Monday, April 28, 2008

Chicken Carbonara

chicken carbonara
2 teaspoons olive oil
2 ounces thinly sliced bacon, chopped *
1 teaspoons minced garlic
1 1/4 cups whipping cream
1/2 cup freshly grated Parmesan
4 large egg yolks
1/4 cup chopped fresh basil leaves
1/4 cup chopped fresh Italian parsley leaves
1/2 pound spaghetti
2 cups coarsely shredded chicken
Freshly ground black pepper
1/2 tablespoon finely grated lemon peel

Heat the oil in a heavy large frying pan over medium heat. Add the bacon and garlic and saute until it is brown and crisp, about 8 minutes. Cool slightly.

In a large bowl, whisk together the cream, cheese, yolks, basil, and parsley to blend.

Meanwhile, bring a large pot of salted water to a boil over high heat. Add the spaghetti and cook until it is just tender but still firm to the bite, stirring occasionally, about 10 minutes. Drain.

Add the chicken to the pan with the pancetta and stir to combine. Next, add the spaghetti and the cream mixture and toss over medium-low heat until the chicken is heated through and the sauce coats the spaghetti thickly, about 4 minutes (do not boil or you might end up scrambling the eggs). Season the pasta, to taste, with pepper and salt if needed (the bacon will likely add all the salt you need). Transfer the pasta to a large wide serving bowl. Sprinkle the lemon zest over and serve.

*Alright, here's the deal with the bacon. The recipe actually calls for pancetta, but I wanted to see how it would taste with bacon since that is SO much cheaper. Because I used bacon, I discarded most of the grease after I cooked it up with the garlic. This was my first time making carbonara, and we really liked it! I loved the lemon zest- it added a very subtle flavor. Tasty!

My pretty

Sure I'm bummed at the prospect of being homeless in a few months, but look what I got in the mail today- my pretty Amy Butler red lotus fabric! I've been so excited to get it.

And check these out, too!

Sunday, April 27, 2008

slow-roasted and pulled turkey sandwiches

There was this sandwich place in Utah that I LOVED to go to. When my boss wanted me to order sandwiches for a lunch meeting, I'd always suggest this place and order one for myself. I'd get it on sourdough bread, pay the extra 75 cents for the avocado and hope whoever was slathering on the secret sauce was feeling generous that day.

Well, here's how I recreated that lovely sandwich.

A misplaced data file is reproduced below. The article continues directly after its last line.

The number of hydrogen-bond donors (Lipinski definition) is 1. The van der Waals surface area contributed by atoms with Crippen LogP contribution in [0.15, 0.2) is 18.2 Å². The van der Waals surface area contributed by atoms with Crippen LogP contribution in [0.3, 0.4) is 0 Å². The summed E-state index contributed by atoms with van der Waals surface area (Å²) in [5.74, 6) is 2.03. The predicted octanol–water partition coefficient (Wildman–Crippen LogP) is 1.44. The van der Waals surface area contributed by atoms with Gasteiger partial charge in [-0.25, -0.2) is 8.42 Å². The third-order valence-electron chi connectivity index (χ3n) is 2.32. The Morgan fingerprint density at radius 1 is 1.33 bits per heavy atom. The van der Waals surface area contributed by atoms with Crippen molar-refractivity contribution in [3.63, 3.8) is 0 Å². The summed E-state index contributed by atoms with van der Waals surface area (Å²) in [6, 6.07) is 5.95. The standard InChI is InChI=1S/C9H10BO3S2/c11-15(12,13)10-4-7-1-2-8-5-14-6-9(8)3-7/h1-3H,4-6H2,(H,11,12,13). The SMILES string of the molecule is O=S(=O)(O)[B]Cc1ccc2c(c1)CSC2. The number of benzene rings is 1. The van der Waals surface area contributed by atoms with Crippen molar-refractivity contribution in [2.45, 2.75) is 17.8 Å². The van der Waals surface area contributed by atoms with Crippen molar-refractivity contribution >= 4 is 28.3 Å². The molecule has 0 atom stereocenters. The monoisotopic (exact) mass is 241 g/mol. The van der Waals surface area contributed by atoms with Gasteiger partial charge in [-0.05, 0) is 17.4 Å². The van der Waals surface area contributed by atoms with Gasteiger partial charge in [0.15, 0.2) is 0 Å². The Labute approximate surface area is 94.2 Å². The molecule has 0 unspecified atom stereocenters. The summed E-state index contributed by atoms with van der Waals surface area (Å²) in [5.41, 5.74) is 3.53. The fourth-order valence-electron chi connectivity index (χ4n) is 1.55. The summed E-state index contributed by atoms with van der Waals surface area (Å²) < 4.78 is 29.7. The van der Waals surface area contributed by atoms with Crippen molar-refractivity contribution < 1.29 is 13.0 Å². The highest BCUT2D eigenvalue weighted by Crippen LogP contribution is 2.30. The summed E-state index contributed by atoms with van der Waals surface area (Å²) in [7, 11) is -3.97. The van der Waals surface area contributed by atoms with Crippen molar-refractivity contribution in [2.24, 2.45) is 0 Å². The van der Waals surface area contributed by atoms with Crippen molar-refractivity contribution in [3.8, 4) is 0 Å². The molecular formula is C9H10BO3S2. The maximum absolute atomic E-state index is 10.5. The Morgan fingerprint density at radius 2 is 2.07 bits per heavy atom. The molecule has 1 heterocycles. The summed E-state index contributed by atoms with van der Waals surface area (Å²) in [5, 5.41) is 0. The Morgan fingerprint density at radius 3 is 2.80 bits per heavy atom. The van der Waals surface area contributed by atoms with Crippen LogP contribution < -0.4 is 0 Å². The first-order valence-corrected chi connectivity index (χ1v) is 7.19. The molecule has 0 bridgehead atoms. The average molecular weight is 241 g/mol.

Actually, the turkey is my Mom's recipe. I've only made it three times. The first time I made it it didn't turn out. (There as a period of time where I failed each and every one of my mother's "no-fail" recipes.) But it seems like every time I make it and I have to call her and ask, "Okay, so you don't add water? Just the turkey breast and lemon pepper?" And that's it! You just take a turkey breast and sprinkle a lot of lemon pepper on it and leave it in the crockpot all day on low. So simple it can't even really be called a recipe!

So then you shred the turkey. (It will be tender and moist and oh so delicious!) Here's the funny thing- I used to dream up ways of how I could persuade the cashier at the sandwich shop to divulge the secret of the secret sauce to me. Could I make up an allergy? Say my boss has an allergy and I need to know the ingredients of the sauce? Well, before I was able to work up the courage during one of my many visits to the sandwich shop, I overheard a guy ordering a sandwich and he did all the work for me. Here's how that conversation went:

Guy: "I'll have a turkey sandwich."
Cashier: "Would you like the sauce?"
Guy: "What's in it?"
Cashier: "Mustard, mayonnaise, and a little bit of sour cream."
Guy: "Uh, no thanks."

A-ha! I was embarrassed for thinking I needed to concoct some sort of secret operation, but I didn't care, I finally knew the ingredients to the secret sauce! And it's so yummy!

You must have avocado with this sandwich. And it's best on sourdough. Tomatoes are good, too. So are alfalfa sprouts, lettuce and a little red onion.


Two weird things happened this weekend. I was planning to be in a hotel in Chicago tonight hanging out with my sister and her husband (wow, that sounds weird- they JUST got married), but since Julia isn't coming until next weekend (a misunderstanding that is probably more my fault than hers), I decided not to go and switched our plans for a week from now. Even though are bags were packed. And all of Franny's special food. And my laundry was done two days early. And I made a plate of scones to bring to my friend Meredith I was going to stay with.

Then today we got some really bad news. We have to move. In three months. Our landlords came and dropped that bomb on us right after church. Someone came to them and offered to buy the house. WHAT?! Have they even seen the inside? I don't recall showing them the house. How lucky is that for the landlords and how UNlucky is that for us?! I love this house. Boo.